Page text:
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Calculating the effects

  • Global
  • United Kingdom

    23-01-2020

    Eversheds Sutherland survey shows majority of employers support Government’s pledge to raise National Living Wage

    The Government has pledged to raise the national living wage (NLW) to a historical high on 1 April, 2020, affecting many employers including those not currently concerned with minimum wage issues.

    Given this ambitious target, the affordability concerns expressed by some employers and Eversheds Sutherland’s experience of advising those that are already challenged by complying with the complex minimum wage rules, the global legal practice conducted a survey.

    Nearly 100 responses were received from HR professionals from across industry sectors, providing a thought-provoking snapshot of what the potential impact of the changes might be.

    Diane Gilhooley, global head of employment & pensions at Eversheds Sutherland, said of the survey’s findings:

    “This year’s minimum wage changes include the largest ever cash increase in the minimum wage, reflecting the Government’s ambitious plans for its future.

    “With experts divided over the likely long-term impact of raising the national living wage (NLW) to *one of the highest in the world, our survey shows widespread support for the direction of travel.

    “Sixty-three per cent of respondents from across industry sectors agreed with increasing the NLW to two-thirds of median earnings by 2024, while seventy-eight per cent favour lowering the age of eligibility from 25 to 21.

    “This level of support amongst respondents is notable given that the majority will be affected. Sixty per cent of respondents already have workers on statutory minimum pay rates and forty per cent expect the changes to pull new workers into the scope of the NLW.”                                                                                                                                                                                                                                                         In response to the NLW changes, the survey found that only a small minority of respondents are planning to make redundancies or freeze recruitment. Gilhooley observed that many are instead focussing on reviewing pay differentials, absorbing the extra costs, raising prices and restructuring the workforce.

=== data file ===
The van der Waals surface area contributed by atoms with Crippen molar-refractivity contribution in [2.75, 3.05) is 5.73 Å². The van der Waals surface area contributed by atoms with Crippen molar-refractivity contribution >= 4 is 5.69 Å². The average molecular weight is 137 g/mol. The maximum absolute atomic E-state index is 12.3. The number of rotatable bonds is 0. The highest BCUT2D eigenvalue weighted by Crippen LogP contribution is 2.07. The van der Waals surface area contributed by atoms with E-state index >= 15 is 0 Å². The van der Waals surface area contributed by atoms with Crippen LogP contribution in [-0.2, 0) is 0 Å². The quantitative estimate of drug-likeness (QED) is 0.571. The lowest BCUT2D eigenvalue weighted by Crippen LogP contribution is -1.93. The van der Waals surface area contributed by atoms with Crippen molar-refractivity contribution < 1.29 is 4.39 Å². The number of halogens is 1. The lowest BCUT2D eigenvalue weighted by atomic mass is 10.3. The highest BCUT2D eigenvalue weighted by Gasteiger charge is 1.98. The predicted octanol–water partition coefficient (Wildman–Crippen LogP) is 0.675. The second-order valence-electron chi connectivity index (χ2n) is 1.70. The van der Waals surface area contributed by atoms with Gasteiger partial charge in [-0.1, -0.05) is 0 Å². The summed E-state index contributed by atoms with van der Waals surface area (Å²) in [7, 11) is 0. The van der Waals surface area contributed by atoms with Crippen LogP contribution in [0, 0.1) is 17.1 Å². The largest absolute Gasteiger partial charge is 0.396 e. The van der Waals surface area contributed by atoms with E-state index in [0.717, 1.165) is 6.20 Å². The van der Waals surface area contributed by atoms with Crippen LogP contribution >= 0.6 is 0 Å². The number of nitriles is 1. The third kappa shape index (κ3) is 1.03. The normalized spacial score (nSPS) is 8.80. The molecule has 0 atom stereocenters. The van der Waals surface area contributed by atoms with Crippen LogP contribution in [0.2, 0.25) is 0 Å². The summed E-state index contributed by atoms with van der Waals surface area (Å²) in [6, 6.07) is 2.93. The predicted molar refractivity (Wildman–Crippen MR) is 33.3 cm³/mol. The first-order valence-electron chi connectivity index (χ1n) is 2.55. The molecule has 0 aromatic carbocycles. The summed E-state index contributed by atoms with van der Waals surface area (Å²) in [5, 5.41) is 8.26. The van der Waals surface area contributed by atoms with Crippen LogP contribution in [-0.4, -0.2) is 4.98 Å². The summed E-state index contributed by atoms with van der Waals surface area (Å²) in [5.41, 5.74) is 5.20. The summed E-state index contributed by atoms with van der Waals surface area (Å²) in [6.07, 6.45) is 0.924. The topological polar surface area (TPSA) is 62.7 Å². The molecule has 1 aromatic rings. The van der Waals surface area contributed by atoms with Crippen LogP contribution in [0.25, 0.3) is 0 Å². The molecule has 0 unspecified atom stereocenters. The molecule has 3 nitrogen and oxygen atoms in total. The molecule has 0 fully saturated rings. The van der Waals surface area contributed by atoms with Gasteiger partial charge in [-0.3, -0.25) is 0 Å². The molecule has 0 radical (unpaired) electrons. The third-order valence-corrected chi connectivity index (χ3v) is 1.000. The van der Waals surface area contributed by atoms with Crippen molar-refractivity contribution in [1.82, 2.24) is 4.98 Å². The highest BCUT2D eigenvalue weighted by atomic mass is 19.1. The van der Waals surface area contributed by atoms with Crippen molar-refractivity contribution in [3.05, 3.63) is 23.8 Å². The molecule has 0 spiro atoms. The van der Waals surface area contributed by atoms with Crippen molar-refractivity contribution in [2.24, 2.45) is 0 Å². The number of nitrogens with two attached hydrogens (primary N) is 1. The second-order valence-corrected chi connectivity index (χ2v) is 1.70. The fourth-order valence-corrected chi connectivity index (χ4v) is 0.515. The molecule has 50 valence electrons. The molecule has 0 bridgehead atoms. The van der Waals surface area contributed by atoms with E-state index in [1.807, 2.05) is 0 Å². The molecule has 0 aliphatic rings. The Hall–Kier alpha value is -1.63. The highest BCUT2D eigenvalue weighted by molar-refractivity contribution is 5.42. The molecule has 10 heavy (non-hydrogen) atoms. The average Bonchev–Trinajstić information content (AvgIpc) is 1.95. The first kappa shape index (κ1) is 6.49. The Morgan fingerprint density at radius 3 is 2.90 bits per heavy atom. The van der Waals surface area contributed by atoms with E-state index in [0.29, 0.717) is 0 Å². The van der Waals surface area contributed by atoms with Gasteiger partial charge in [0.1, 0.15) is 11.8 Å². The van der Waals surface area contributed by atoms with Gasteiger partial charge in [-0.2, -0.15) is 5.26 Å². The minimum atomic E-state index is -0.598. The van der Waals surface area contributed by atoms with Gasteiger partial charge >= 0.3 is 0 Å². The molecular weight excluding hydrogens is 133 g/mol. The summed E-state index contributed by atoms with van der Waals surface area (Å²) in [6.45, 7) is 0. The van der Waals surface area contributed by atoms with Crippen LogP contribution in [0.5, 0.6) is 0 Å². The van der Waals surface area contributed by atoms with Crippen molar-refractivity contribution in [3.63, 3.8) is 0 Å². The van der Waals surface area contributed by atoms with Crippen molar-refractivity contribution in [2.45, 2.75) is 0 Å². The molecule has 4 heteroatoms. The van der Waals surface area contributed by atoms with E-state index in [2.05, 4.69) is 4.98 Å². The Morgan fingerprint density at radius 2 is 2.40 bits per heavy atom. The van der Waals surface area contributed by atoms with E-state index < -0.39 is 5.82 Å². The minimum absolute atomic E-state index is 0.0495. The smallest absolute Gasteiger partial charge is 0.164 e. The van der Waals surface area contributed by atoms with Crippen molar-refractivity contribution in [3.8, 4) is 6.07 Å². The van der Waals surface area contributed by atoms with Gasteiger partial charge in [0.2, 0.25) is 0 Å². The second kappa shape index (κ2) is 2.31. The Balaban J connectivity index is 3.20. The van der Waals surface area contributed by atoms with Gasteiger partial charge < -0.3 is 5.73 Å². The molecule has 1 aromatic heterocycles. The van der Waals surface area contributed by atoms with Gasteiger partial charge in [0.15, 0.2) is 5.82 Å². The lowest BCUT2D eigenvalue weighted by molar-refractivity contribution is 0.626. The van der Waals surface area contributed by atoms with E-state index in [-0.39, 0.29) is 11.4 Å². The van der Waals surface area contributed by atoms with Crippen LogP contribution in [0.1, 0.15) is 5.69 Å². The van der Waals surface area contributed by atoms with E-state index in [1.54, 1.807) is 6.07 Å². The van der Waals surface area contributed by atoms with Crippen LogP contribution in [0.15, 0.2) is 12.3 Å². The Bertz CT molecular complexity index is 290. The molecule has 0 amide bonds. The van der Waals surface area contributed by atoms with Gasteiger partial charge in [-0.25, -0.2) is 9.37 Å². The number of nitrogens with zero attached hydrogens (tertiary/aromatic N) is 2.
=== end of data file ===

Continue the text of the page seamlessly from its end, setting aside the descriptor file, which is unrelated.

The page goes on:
Reflecting increased enforcement action by HMRC, respondents were asked about their contingency planning. In particular, whether they are taking action to avoid inadvertent, technical employer breaches which have beset many employers as a result of the complex, sometimes ambiguous, minimum wage rules.

    Gilhooley explained:

    “With only thirty-nine per cent undertaking contingency planning, we advise more employers to act now. Even small technical errors in calculating and applying the minimum wage can snowball into negative publicity, significant unforeseen costs, lost management time and disrupted employee relations.

    “Given that new employers and new workers will fall under the NLW going forwards, these compliance concerns are set to grow. The challenge for employers, when responding to future NLW changes, is not simply to meet the rising costs of the hourly rate of pay – they must also appreciate exactly to whom it applies, the nuances around how it is calculated and how to respond to allegations of underpayment by HMRC.”

    Disclaimer

    This information is for guidance purposes only and should not be regarded as a substitute for taking legal advice. Please refer to the full terms and conditions on our website.

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